FIG. 9 is a perspective view of a fourth example of a cooled stabilizer with a raised portion on the heel;
FIG. 10 is a perspective view of a fifth example of a cooled stabilizer;
FIG. 11 is a perspective view of a sixth example of a cooled stabilizer;
FIG. 12 is a perspective view of a seventh example of a cooled stabilizer showing channels inside the stabilizer;
FIG. 13 is an exploded perspective view of the cooled stabilizer shown in FIG. 12;
FIG. 14 is a top perspective view of an eighth example of a cooled stabilizer;
FIG. 15 is a bottom perspective view of the cooled stabilizer of FIG. 14;
FIG. 16 is a top perspective view of the cooled stabilizer of FIG. 14 after an end piece has been removed;
FIG. 17 is a bottom perspective view of the cooled stabilizer of FIG. 16, i.e., after the end piece has been removed;
FIG. 18 is a top perspective view of a ninth example of a cooled stabilizer; and
FIG. 19 is a bottom perspective view of the cooled stabilizer of FIG. 18.
FIG. 1 illustrates a device 1 capable of presenting a chilled surface for contact with body tissue according to the present invention, the device including a cooled stabilizer 7 attached to a distal end of a flexible arm 2, the arm being made up of a plurality of individually movable segments. A mounting assembly 3 is positioned at a proximal end of the arm for connecting the arm 2 to a retractor 5 in a known manner. As shown, the arm is positioned along a rail 6 of the retractor 5. Although only a section of the retractor 5 is shown in FIG. 1, it is known to position an arm at a plurality of locations along the arms and interconnecting segment of the retractor. The arm 2 depicted in FIG. 1 is a flexible arm, but a rigid arm can be substituted for the flexible arm 2, as is known in the art. A tightening assembly 4 is provided at the proximal end of the mounting assembly for tightening the segments of the arm 2 and thus fixing the cooled stabilizer 7 over a targeted area for forming a graft (not shown). A suitable flexible arm is disclosed in U.S. Ser. No. 10/008,509, which is incorporated by reference herein.
FIGS. 2A and 2B are perspective views of a device 10 for presenting a chilled surface for contact with body tissue, the device including a cooled stabilizer 20 attached to an arm 12 which can be connected to a retractor in a known manner. For example, the arm can include a known mounting assembly 14, e.g., a cam and lever system for adjustably connecting the arm at any suitable position along the retractor. The arm 12 can be a rigid arm (as shown in FIG. 2A) or a flexible arm, as described with reference to FIG. 1. The stabilizer 20 can be pivotally attached to a distal end of the arm by a ball-and-socket joint or similar known attachment mechanism. An adjustment mechanism 16 and 17 such as conventional knobs can be used to position the stabilizer 20 in a desired position relative to body tissue and the retractor.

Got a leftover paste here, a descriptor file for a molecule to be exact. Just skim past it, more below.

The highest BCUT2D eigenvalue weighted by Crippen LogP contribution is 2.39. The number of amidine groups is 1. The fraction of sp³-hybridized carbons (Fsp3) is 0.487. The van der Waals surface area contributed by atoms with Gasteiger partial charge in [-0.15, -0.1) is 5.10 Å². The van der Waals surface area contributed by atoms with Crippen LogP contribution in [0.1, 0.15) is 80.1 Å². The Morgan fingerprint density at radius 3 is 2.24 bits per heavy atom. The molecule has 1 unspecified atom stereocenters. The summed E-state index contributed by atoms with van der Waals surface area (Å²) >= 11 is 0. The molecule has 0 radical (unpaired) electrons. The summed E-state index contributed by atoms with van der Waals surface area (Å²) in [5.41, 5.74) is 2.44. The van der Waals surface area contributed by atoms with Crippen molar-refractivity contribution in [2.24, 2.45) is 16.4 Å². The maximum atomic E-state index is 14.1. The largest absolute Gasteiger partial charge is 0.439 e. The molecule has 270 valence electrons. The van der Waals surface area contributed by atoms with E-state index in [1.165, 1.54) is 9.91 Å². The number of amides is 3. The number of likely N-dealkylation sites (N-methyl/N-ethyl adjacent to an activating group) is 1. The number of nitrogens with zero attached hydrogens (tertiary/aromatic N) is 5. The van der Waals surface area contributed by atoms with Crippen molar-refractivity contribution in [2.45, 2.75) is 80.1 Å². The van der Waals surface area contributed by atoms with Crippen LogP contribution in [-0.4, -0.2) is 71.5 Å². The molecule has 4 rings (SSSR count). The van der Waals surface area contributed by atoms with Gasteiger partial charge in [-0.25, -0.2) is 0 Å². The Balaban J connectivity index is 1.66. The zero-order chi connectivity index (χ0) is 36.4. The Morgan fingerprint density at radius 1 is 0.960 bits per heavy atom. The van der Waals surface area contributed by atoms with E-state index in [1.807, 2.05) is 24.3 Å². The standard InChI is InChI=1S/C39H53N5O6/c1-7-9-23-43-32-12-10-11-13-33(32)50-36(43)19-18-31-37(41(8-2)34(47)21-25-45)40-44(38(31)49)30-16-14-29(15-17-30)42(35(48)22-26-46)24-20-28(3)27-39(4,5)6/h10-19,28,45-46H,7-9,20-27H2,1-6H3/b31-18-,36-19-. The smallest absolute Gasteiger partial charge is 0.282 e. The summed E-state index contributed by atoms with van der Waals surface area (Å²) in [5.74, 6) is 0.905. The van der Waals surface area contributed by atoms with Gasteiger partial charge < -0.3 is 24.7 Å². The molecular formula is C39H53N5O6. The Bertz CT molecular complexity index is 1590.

As shown in FIGS. 2B and 3, a distal end 18 of the arm 12 includes a socket joint for receiving a ball 22 of the stabilizer 20. Alternatively, a different type of attachment mechanism can be provided. One preferred form of the stabilizer 20 is a generally horseshoe shaped structure having first and second horseshoe sections 24, a central opening 25 positioned between the horseshoe sections, and optionally provided with a heel 27. Other shapes and forms of stabilizers are suitable, so long as at least one member is provided for receiving channels and imparting a chilled surface to body tissue.
In the cooled stabilizer of the present invention, fluid is circulated through channels in one or more members of the stabilizer, such that at least a portion of the bottom surface of one or more of the members can be chilled, thereby presenting a chilled surface for contact with body tissue. The chilled surface can provide localized traction and quiescence, and can be capable of inducing hemostasis in a predetermined area of the tissue.
As shown in FIG. 3, connections such as an inlet 26 and an outlet 28 carrying cooling fluid preferably are positioned above an upper surface 27 of the stabilizer. The inlet and outlet can be elevated above the upper surface 27 to prevent interference with tissue upon which the stabilizer is situated (see also FIG. 5). The inlet 26 and outlet 28 can be reversed in orientation if desired. In another possible modification, connections 26 and 28 can receive multiple channels, and thus each connection can serve as both an inlet and an outlet. The upper surface 27 can include at least one insulating layer to prevent the upper surface from becoming chilled, thereby protecting the graft as it is sewn in place and preventing the unnecessary loss of cooling from the fluid.
FIG. 4 illustrates a bottom view of the cooled stabilizer, including one or more channels 30 connected to the inlet 26 and outlet 28 for circulating fluid through the stabilizer, the channels 30 preferably integrated into the heel 23 and horseshoe sections 24 to form a flat, planar bottom surface. The bottom surface includes surfaces 32 and 34 in the heel and horseshoe sections, respectively, which can be made integral with the channels 30. For example, the channels 30 can be welded to the bottom surface of the stabilizer. As used herein, channels 30 refer to a single channel, or alternatively, to a plurality of channels which are connected together or operate complimentary to one another. The upper surface 27 and bottom surface can be formed on complimentary plates which are joined together to form the stabilizer.